Basic HTML

This is meant to only to be a simple tutorial in HTML; enough to get one started. There are many books and references better suited for advanced applications.



HTML (Hyper-Text Markup Language)

HTML is the text formatting language used by World Wide Web (WWW) servers and browsers (netscape, internet explorer, mosaic, etc.). It is reasonably easy to learn and can be written with any text editor or word processor. There are many programs available that can help simplify the page creation and editing.

HTML utilizes tags within the document text to control the documents appearance, include graphics, and make links to other documents. There are two types of tags: empty and non-empty.

  • Empty Tags: These can occur anywhere within the document and cause a single action. For example < br   / > is a line break; it is equivalent to a carriage return.

     

  • Non-Empty Tags: These can also occur anywhere within the document, but have a beginning and an end. For example, to bold face text you would place the desired text between < b > and < / b >. The The < COMMAND > starts the tag, and the < / COMMAND > ends the tag (Note the "/" in the closing tag.)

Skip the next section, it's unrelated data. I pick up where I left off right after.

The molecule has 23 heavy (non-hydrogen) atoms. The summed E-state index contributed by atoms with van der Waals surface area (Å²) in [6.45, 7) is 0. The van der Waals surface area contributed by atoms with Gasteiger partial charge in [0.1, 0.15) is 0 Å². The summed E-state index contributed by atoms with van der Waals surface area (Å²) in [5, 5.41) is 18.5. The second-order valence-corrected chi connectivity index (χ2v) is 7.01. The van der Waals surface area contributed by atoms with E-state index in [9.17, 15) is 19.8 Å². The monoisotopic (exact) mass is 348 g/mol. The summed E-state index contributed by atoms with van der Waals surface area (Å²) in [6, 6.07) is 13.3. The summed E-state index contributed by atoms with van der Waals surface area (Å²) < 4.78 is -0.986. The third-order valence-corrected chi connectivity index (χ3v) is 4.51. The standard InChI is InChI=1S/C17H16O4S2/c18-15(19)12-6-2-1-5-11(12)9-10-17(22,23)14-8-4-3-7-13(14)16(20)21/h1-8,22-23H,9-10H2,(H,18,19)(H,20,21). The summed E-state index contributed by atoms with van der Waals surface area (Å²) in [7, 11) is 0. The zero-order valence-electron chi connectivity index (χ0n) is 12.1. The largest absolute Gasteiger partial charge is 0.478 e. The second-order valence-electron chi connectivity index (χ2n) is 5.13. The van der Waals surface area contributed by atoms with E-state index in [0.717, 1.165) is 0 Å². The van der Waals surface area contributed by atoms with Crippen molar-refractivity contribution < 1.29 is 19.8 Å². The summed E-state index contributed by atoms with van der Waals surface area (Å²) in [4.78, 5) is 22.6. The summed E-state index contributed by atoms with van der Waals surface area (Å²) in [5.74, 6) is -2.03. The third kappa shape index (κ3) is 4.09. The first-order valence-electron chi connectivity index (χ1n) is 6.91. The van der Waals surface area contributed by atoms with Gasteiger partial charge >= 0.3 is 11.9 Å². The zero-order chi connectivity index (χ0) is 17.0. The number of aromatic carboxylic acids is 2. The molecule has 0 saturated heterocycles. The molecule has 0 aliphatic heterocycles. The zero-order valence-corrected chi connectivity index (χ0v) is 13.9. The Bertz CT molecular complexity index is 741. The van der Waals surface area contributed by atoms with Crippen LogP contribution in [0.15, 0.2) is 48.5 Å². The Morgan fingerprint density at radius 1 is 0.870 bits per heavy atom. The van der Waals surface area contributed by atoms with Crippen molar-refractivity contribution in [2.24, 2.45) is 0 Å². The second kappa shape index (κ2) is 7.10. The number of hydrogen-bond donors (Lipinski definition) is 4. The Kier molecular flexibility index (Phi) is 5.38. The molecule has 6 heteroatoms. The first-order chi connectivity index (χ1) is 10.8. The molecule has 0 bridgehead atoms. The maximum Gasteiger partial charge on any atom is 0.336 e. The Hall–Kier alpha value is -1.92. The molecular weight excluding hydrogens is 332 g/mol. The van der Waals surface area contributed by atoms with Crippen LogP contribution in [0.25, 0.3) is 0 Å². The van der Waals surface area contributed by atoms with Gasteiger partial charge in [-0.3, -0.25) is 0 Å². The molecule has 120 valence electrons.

All tags are located between the special characters < and >.


Basic HTML Document Structure

The HTML document has two basic sections; the HEAD and the BODY.

HEAD: This is the header of the document. Information in this section is not meant to be displayed on the page, but includes descriptive information about the page. The document title (displayed on the browser title bar), for example, is defined here.

BODY: Information in this section is displayed on the page.

The general page layout is:

 

 
< HTML >
< HEAD >

 

...

 

< / HEAD >
< BODY >

 

...

 

< / BODY >
< / HTML >

HEAD Section Tags

The HEAD section includes information about the document. Two common tags are used here:

  • < TITLE > ... < / TITLE >:This specifies the title of the page. It is required. The title is displayed on the top window bar of most browsers.

     

  • < !-- > ... < -- >: This is a comment. Nothing between < !-- > and < -- > will be displayed on the page. These are also used by Server Side Includes, but these will not be discussed here.

It is often a good idea to put in contact information in a comment in the HEAD. This way if someone has difficulty file your HTML document, they know who to contact.


 

BODY Section Tags

The body of the HTML pages contains all the information you want to present. There are many tags that can be used in this section. Some are described below.